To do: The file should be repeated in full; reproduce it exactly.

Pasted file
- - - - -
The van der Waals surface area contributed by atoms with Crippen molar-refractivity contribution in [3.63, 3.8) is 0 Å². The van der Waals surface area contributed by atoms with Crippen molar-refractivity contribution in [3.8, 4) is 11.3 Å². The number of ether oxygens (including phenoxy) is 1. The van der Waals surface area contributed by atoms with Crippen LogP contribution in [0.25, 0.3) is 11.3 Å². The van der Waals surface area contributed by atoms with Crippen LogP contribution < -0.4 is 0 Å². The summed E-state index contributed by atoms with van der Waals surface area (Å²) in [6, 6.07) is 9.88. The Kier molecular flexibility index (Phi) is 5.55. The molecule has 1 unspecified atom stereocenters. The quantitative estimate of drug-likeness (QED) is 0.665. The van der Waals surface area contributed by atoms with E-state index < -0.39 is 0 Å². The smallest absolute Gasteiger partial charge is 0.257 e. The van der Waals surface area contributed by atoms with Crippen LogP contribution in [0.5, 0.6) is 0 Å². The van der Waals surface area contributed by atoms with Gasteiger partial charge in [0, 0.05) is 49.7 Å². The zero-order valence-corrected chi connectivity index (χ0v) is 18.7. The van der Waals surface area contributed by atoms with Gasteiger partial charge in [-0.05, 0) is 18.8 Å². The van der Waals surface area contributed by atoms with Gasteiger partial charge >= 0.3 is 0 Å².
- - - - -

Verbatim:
The van der Waals surface area contributed by atoms with Crippen molar-refractivity contribution in [3.63, 3.8) is 0 Å². The van der Waals surface area contributed by atoms with Crippen molar-refractivity contribution in [3.8, 4) is 11.3 Å². The number of ether oxygens (including phenoxy) is 1. The van der Waals surface area contributed by atoms with Crippen LogP contribution in [0.25, 0.3) is 11.3 Å². The van der Waals surface area contributed by atoms with Crippen LogP contribution < -0.4 is 0 Å². The summed E-state index contributed by atoms with van der Waals surface area (Å²) in [6, 6.07) is 9.88. The Kier molecular flexibility index (Phi) is 5.55. The molecule has 1 unspecified atom stereocenters. The quantitative estimate of drug-likeness (QED) is 0.665. The van der Waals surface area contributed by atoms with E-state index < -0.39 is 0 Å². The smallest absolute Gasteiger partial charge is 0.257 e. The van der Waals surface area contributed by atoms with Crippen LogP contribution in [0.5, 0.6) is 0 Å². The van der Waals surface area contributed by atoms with Gasteiger partial charge in [0, 0.05) is 49.7 Å². The zero-order valence-corrected chi connectivity index (χ0v) is 18.7. The van der Waals surface area contributed by atoms with Gasteiger partial charge in [-0.05, 0) is 18.8 Å². The van der Waals surface area contributed by atoms with Gasteiger partial charge >= 0.3 is 0 Å².